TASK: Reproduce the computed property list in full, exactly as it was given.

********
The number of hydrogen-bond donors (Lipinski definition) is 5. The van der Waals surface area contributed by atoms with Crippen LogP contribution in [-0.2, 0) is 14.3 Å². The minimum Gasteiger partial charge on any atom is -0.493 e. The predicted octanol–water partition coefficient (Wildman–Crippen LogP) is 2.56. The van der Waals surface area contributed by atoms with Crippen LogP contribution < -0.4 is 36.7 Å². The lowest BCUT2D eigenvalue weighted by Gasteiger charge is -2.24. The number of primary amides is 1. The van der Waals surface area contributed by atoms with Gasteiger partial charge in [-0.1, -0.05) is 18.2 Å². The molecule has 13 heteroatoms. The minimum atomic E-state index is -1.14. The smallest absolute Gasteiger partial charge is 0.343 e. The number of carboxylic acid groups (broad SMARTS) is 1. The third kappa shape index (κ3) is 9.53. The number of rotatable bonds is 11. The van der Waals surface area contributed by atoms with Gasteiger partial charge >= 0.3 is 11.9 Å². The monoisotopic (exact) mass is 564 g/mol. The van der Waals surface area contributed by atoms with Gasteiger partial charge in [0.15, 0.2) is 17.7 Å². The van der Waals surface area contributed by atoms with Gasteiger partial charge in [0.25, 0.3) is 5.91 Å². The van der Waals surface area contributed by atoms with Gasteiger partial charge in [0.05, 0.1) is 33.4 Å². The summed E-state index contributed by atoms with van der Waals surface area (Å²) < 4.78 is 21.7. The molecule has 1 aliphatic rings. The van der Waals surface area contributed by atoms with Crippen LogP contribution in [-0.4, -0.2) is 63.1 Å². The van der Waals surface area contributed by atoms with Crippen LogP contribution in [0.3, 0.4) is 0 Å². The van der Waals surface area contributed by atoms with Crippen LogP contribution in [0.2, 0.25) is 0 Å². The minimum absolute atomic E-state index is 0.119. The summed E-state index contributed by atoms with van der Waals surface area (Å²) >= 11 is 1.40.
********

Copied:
The number of hydrogen-bond donors (Lipinski definition) is 5. The van der Waals surface area contributed by atoms with Crippen LogP contribution in [-0.2, 0) is 14.3 Å². The minimum Gasteiger partial charge on any atom is -0.493 e. The predicted octanol–water partition coefficient (Wildman–Crippen LogP) is 2.56. The van der Waals surface area contributed by atoms with Crippen LogP contribution < -0.4 is 36.7 Å². The lowest BCUT2D eigenvalue weighted by Gasteiger charge is -2.24. The number of primary amides is 1. The van der Waals surface area contributed by atoms with Gasteiger partial charge in [-0.1, -0.05) is 18.2 Å². The molecule has 13 heteroatoms. The minimum atomic E-state index is -1.14. The smallest absolute Gasteiger partial charge is 0.343 e. The number of carboxylic acid groups (broad SMARTS) is 1. The third kappa shape index (κ3) is 9.53. The number of rotatable bonds is 11. The van der Waals surface area contributed by atoms with Gasteiger partial charge >= 0.3 is 11.9 Å². The monoisotopic (exact) mass is 564 g/mol. The van der Waals surface area contributed by atoms with Gasteiger partial charge in [0.15, 0.2) is 17.7 Å². The van der Waals surface area contributed by atoms with Gasteiger partial charge in [0.25, 0.3) is 5.91 Å². The van der Waals surface area contributed by atoms with Gasteiger partial charge in [0.05, 0.1) is 33.4 Å². The summed E-state index contributed by atoms with van der Waals surface area (Å²) < 4.78 is 21.7. The molecule has 1 aliphatic rings. The van der Waals surface area contributed by atoms with Crippen LogP contribution in [-0.4, -0.2) is 63.1 Å². The van der Waals surface area contributed by atoms with Crippen LogP contribution in [0.3, 0.4) is 0 Å². The van der Waals surface area contributed by atoms with Crippen LogP contribution in [0.2, 0.25) is 0 Å². The minimum absolute atomic E-state index is 0.119. The summed E-state index contributed by atoms with van der Waals surface area (Å²) >= 11 is 1.40.